Side view of Reagan.  His stomach is still a little bloated, though it isn't nearly as bloated as it was yesterday.

The second case that almost involved CPR was with a cat.  A family brought in an orange tabby cat named Pumpkin whom had hyperthyroid issues.  He had been having trouble breathing and was very lethargic over the course of the past few days, but the family didn’t bring him in to get him checked out (which I don’t understand) until today.  However, he had died on the way over to the hospital, and by the time we had him in our hands it was too late to try and save him; Dr. Christy was going to attempt CPR but then realized from quickly checking the cat that it was too late.  It was really unfortunate.   While we were trying to find out what exact cause of Pumpkin’s death was, Dr. Christy found a huge tumor in his liver.  She let me feel it through his skin, and it was huge and as hard as a rock.  If that had anything to do with his death, I’m not sure; we didn’t really find what the exact cause of his death was, but I‘m sure the tumor and hyperthyroid all contributed to it.  We made a remembrance paw print for his family, bagged him with a tag including his name and information, and placed him in the freezer outside for All Paws.
Pumpkin after he was taken out of his carrying crate; Dr. Christy had just felt his pulse and breathing and discovered he was dead (and had been for a little bit), and she is feeling the liver tumor right now.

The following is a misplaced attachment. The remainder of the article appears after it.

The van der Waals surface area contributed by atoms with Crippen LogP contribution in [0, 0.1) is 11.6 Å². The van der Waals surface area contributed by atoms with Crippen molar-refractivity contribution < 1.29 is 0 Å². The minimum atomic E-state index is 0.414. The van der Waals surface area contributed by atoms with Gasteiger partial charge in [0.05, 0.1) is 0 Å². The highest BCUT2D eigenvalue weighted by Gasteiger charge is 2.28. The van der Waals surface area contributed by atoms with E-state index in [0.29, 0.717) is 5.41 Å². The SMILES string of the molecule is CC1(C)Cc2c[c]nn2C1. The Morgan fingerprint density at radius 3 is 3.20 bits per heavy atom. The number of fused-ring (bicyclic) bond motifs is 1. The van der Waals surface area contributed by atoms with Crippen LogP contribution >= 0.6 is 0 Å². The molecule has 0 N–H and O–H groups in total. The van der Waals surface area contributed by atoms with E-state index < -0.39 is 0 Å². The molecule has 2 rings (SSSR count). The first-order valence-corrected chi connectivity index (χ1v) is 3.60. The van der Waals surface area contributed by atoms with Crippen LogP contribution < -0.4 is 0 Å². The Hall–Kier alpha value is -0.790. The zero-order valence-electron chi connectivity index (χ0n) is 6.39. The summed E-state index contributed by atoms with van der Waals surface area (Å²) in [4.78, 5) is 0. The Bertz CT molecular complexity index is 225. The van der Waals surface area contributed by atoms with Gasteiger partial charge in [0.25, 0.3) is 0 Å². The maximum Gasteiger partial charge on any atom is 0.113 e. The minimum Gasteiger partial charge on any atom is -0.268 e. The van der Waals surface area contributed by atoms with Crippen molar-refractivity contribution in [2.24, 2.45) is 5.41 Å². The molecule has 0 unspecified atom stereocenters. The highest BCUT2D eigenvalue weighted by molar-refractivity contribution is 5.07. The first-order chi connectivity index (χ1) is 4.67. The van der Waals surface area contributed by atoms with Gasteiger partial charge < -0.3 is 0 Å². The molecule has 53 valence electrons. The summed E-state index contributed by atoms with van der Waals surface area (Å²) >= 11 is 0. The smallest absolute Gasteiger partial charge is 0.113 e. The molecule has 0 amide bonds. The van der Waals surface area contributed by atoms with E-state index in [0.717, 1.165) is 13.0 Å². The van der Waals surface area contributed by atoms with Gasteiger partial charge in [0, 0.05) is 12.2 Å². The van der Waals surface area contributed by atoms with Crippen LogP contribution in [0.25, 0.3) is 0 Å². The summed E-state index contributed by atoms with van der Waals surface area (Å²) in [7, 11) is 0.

Some miscellaneous and/or smaller cases we had today were a pug with cornea issues, a stray snake, a checkup for Buddy, and a Pomeranian-Keeshond mix that had a fractured pelvis.  Pugs are a breed of dog that genetically don’t produce a lot of tears, and because of this they can have cornea issues.  Dr. Christy checked his eyes and gave him some eye drops to keep his eyes moist, and he was placed in the dog ward for some observation.  The snake had been found by someone along a road near where he lived, so the snake was caught and brought in.  Buddy was a dog that had gotten into a car accident around Tuesday night of last week (he came in after I had left for the evening that day), and he was just getting a checkup to make sure he was healing properly and that his drains had been working properly.  He was healing up fine and his drains were working wonderfully, so Dr. Christy cleaned off dried blood (his family never wiped the blood or dried blood off of him), took the drains out, and he was able to go home again for the time being.  The Pomeranian-Keeshond mix was named Lou, and he had a fracture pelvis.  He was given a morphine shot to lessen the pain, and was given painkillers to take home.  He too was able to go home after he was checked out.  The remaining Chihuahuas who had eaten the castor beans, Ninja and Oreo, were able to leave and go home over the weekend as well.